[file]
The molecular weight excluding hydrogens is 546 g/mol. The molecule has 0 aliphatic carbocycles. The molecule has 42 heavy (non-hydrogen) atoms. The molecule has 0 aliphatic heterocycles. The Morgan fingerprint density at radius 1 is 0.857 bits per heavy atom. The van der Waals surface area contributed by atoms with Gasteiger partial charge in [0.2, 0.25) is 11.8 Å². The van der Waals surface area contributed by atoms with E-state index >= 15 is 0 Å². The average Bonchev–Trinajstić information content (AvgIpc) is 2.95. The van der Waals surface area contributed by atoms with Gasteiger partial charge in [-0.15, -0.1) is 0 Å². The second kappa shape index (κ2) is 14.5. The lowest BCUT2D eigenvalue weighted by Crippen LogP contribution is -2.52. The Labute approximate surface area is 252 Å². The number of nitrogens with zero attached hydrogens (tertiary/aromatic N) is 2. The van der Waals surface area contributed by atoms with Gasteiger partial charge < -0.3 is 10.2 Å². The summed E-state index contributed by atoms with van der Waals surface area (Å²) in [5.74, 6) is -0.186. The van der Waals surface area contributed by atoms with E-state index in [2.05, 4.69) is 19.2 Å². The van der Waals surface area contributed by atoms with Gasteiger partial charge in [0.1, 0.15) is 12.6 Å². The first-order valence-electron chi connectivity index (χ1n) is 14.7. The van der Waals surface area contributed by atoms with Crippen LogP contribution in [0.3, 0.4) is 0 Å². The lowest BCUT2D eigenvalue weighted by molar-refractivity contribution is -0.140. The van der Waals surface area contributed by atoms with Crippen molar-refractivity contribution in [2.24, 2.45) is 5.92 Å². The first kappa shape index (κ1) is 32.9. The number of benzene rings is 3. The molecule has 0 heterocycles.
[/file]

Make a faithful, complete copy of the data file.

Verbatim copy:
The molecular weight excluding hydrogens is 546 g/mol. The molecule has 0 aliphatic carbocycles. The molecule has 42 heavy (non-hydrogen) atoms. The molecule has 0 aliphatic heterocycles. The Morgan fingerprint density at radius 1 is 0.857 bits per heavy atom. The van der Waals surface area contributed by atoms with Gasteiger partial charge in [0.2, 0.25) is 11.8 Å². The van der Waals surface area contributed by atoms with E-state index >= 15 is 0 Å². The average Bonchev–Trinajstić information content (AvgIpc) is 2.95. The van der Waals surface area contributed by atoms with Gasteiger partial charge in [-0.15, -0.1) is 0 Å². The second kappa shape index (κ2) is 14.5. The lowest BCUT2D eigenvalue weighted by Crippen LogP contribution is -2.52. The Labute approximate surface area is 252 Å². The number of nitrogens with zero attached hydrogens (tertiary/aromatic N) is 2. The van der Waals surface area contributed by atoms with Gasteiger partial charge < -0.3 is 10.2 Å². The summed E-state index contributed by atoms with van der Waals surface area (Å²) in [5.74, 6) is -0.186. The van der Waals surface area contributed by atoms with E-state index in [2.05, 4.69) is 19.2 Å². The van der Waals surface area contributed by atoms with Gasteiger partial charge in [0.1, 0.15) is 12.6 Å². The first-order valence-electron chi connectivity index (χ1n) is 14.7. The van der Waals surface area contributed by atoms with Crippen LogP contribution in [0.3, 0.4) is 0 Å². The lowest BCUT2D eigenvalue weighted by molar-refractivity contribution is -0.140. The van der Waals surface area contributed by atoms with Crippen molar-refractivity contribution in [2.24, 2.45) is 5.92 Å². The first kappa shape index (κ1) is 32.9. The number of benzene rings is 3. The molecule has 0 heterocycles.